A young Agricultural Bank of China executive, said to be the son of a general from a People’s Liberation Army unit whose ex-leader is now at the centre of a corruption probe, became a hot topic on social media after papers leaked online showed he was tipped for promotion at an unusually young age.
A leaked document, reportedly from bank management, surfaced online stating that ABC was promoting the British-educated Sun Jing, 30, to an unspecified higher position.
He is currently the deputy manager at one of the lender’s investment banking divisions, according to the document.
An ABC Beijing branch employee knowledgeable of the matter, who agreed to speak on condition of anonymity, confirmed with the South China Morning Post on Thursday that Sun was in line for promotion.
The employee said Sun’s father is 60-year-old Sun Huangtian, the deputy chief of the PLA logistics unit in charge of finance.
The elder Sun, a major general, was promoted to become deputy head the PLA's General Logistics Department in mid 2012, according to the website of the Ministry of Defence.
The previous holder of the position was Lieutenant General Gu Junshan, who was sacked earlier that year and recently charged with embezzlement, bribery, misuse of state funds and abuse of power  by the military procuratorate, or prosecutor’s office.
The leaked document about Sun Jing, which was reportedly passed around among the bank’s employees, caused some intrigue, particularly in social media where users questioned to what extent his family background played a part in his quick rise up the ranks.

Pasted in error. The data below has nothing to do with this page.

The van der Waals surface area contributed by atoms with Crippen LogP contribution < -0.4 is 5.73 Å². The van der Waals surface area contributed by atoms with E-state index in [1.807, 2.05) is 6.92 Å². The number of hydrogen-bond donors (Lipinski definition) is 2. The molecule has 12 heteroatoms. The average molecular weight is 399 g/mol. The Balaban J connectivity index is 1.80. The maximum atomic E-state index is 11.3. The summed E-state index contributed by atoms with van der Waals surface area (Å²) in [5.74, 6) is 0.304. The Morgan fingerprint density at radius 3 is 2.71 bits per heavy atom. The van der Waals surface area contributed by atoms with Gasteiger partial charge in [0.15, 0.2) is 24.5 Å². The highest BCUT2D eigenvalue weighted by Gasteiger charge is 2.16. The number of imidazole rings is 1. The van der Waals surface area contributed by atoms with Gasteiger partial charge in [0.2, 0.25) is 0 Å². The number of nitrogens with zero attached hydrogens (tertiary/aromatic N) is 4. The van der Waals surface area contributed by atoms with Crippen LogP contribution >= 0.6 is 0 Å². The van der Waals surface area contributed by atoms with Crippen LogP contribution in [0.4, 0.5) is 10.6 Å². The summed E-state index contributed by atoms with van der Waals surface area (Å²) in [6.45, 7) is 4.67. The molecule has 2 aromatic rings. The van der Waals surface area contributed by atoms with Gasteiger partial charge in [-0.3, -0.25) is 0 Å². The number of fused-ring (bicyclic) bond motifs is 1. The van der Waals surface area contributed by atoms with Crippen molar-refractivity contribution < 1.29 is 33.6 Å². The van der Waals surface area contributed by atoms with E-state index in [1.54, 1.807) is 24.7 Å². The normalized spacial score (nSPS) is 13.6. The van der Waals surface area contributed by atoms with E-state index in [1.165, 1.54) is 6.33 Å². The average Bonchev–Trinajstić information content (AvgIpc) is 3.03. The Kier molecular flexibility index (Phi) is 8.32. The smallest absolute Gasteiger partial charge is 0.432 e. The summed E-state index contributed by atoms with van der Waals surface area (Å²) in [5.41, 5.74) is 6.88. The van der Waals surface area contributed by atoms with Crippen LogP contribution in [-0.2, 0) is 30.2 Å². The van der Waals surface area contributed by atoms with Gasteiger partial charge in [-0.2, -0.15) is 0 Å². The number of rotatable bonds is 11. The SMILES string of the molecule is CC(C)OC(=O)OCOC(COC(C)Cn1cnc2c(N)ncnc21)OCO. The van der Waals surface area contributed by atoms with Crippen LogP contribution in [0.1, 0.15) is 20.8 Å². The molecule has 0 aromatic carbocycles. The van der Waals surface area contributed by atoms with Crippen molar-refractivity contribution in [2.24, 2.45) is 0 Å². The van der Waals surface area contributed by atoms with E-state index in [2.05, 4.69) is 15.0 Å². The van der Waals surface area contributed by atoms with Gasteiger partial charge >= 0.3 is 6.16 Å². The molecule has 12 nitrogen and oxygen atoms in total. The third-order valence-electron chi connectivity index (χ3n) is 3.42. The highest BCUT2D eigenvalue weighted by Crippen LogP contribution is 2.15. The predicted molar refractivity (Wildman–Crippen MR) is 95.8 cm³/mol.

The younger Sun has a respectable record, graduating from Wuhan University and holding a master’s from the University of Aberdeen in the UK.
Prior to ABC, one of the “Big Four” state-owned banks in China, Sun Jing worked for the Bank of China and China Everbright Bank.
However, people with knowledge of the ranking system in the country’s state-owned banks, which they say is similar to government bureaucracy, pointed out that Sun was promoted to his deputy-bureau-chief-level position at the age of 27 – considered unusual as his peers are in their 30s or 40s.
The anonymous employee at ABC told the Post that Sun’s rise was considered out of the ordinary by colleagues and “didn’t seem to be in line with HR regulations”.
On Thursday, many mainland netizens also questioned the timing of the leak about the young banker's reported promotion, which comes days after Gu was indicted for graft and after Gu's former boss, former Central Military Commission vice-chairman Xu Caihou, was placed under investigation.
Academics and retired military officials have urged a public trial for Gu, but others say some aspects of the case dealing with his logistics job are deemed military secrets and should be kept classified.
Sun Jing could not be reached for a comment on Thursday.